Abstract
An optimization based on sequential quadratic programming (SQP) algorithm to increase the thermal insulation and sound transmission loss of honeycomb panel in thermal environments is presented. First, heat transfer analysis is performed to reveal the steadystate thermal performance of hexagonal aluminum honeycomb sandwich panel, by using the semiempirical Swann and Pittman formula. Next, the influences of temperature on acoustic performance of honeycomb panel based on statistical energy analysis method (SEA) is performed. Results show that increasing the thickness of the honeycomb core can improve the acoustic performance and heat insulation behavior.
1. Introduction
The metal honeycomb sandwich panel is made up of upper and lower skin and intermediate honeycomb core, which is an important part of the metallic thermal protection system (MTPS) because of its relatively high rigidity, low structure density and certain thermal insulation performance [1]. In addition to the thermal protection structure, it is also widely used in other spacecraft bearing structure and the basic structure of large accessories, such as the sun wing of the substrate, aircraft engine parts [2]. When the aircraft is flying at high speed, the outer surface of the metal honeycomb panel will withstand a large aerodynamic thermal load and pneumatic noise, so its acoustic performance and heat insulation performance should meet certain requirements.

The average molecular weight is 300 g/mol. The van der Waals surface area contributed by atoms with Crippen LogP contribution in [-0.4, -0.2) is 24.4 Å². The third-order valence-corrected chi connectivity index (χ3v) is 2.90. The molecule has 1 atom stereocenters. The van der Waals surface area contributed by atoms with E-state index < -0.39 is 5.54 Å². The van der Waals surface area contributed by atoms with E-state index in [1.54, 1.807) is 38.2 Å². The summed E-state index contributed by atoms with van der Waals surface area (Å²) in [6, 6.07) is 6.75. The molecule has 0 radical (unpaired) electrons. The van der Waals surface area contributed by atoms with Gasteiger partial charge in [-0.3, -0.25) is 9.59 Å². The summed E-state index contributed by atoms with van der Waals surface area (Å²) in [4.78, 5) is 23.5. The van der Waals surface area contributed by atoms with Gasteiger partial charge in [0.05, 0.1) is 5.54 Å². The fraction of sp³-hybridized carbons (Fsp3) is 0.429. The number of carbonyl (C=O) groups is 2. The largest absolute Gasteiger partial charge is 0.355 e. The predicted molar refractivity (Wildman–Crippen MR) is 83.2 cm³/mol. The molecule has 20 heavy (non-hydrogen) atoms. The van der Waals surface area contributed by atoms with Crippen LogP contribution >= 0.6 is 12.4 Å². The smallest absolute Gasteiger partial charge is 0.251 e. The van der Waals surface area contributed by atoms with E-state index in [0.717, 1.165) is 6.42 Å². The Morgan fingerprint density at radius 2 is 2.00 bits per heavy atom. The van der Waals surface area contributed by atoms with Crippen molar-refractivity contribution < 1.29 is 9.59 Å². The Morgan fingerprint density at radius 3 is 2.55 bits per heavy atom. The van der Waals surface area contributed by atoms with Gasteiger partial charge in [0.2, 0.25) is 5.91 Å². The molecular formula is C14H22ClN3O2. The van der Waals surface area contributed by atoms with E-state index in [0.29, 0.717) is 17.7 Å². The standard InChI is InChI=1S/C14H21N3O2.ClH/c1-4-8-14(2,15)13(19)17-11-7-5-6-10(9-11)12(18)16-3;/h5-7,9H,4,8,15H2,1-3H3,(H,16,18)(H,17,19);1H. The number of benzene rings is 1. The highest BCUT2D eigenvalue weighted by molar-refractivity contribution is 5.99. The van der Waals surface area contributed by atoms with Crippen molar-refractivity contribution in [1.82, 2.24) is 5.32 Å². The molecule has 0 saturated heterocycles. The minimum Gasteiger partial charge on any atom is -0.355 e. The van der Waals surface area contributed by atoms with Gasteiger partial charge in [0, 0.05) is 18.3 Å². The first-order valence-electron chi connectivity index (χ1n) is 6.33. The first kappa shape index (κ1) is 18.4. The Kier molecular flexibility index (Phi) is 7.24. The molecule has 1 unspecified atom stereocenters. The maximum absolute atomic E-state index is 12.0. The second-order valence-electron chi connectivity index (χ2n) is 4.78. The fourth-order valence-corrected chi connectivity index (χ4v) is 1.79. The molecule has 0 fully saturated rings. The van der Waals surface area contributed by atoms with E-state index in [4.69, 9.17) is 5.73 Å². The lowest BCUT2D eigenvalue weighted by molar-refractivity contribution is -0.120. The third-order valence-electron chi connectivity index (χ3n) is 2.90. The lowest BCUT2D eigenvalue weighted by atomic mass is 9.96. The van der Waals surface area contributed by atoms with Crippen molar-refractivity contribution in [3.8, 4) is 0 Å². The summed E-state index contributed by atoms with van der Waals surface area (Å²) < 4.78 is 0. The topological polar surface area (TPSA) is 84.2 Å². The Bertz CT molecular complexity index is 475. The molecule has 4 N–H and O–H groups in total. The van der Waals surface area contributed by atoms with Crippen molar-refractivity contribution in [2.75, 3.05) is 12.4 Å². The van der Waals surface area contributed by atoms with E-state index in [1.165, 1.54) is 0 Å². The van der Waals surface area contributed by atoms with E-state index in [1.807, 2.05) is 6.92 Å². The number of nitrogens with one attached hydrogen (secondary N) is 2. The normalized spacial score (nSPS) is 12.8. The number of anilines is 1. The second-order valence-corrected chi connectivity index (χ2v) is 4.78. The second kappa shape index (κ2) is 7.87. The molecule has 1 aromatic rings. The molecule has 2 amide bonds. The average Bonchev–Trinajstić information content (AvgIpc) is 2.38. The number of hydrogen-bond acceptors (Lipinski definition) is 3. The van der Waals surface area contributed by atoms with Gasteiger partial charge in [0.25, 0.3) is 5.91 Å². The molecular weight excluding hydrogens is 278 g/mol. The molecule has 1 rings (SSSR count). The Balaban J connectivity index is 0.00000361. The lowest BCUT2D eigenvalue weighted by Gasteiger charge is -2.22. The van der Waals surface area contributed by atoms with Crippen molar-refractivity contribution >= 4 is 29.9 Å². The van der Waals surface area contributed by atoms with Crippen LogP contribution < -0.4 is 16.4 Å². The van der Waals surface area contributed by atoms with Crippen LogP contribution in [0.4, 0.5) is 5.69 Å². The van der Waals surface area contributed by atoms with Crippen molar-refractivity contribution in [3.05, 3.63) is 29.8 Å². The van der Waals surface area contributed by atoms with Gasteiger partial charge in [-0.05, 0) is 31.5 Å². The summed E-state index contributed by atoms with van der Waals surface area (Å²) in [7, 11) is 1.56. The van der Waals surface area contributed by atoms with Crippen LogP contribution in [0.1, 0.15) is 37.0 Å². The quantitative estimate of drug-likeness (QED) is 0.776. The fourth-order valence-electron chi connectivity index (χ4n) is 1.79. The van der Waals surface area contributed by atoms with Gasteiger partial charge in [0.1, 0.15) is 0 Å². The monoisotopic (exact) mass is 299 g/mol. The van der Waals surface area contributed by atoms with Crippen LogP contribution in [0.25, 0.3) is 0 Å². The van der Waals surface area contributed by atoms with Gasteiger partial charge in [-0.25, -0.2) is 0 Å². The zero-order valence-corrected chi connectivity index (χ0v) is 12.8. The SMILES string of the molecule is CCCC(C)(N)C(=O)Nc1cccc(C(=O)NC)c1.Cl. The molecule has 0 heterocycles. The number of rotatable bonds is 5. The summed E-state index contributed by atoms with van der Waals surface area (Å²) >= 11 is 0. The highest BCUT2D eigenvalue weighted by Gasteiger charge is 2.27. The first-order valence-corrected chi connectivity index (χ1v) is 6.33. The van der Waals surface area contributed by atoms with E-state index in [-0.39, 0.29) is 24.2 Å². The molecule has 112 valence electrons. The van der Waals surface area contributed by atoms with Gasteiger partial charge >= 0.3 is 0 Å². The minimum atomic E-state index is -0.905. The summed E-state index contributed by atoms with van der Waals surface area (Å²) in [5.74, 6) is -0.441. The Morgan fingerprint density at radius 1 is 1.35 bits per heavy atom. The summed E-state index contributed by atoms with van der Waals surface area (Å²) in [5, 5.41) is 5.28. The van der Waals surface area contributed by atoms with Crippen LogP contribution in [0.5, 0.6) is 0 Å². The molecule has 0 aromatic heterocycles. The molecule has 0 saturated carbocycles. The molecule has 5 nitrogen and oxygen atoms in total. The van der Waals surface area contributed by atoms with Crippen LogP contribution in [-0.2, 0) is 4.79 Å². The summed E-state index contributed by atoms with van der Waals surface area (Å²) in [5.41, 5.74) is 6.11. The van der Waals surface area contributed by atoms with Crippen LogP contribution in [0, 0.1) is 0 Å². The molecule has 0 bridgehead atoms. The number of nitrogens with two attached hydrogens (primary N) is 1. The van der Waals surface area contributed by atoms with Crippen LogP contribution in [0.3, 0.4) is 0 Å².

Vibroacoustic studies of sandwich panels have been carried out with wave impedance analysis [3, 4] or statistical energy analysis [5, 6] in high frequency, but few of these studies considered thermal effects. Therefore, it is necessary to consider the thermal effect when studying acoustic performance of honeycomb panels.
This article is organized as follows: In Section 2, the numerical study is performed to reveal the influences of the cell size on the steadystate thermal performance of aluminum honeycomb sandwich panel, by using the semiempirical Swann and Pittman formula. In Section 3, acoustic behavior of honeycomb panels is studied by considering the effect of temperature variation. In Section 4, the multioptimization with the objective that simultaneously minimizing the sound transmission and the structural thermal transmission with constraint of area mass density is carried out here.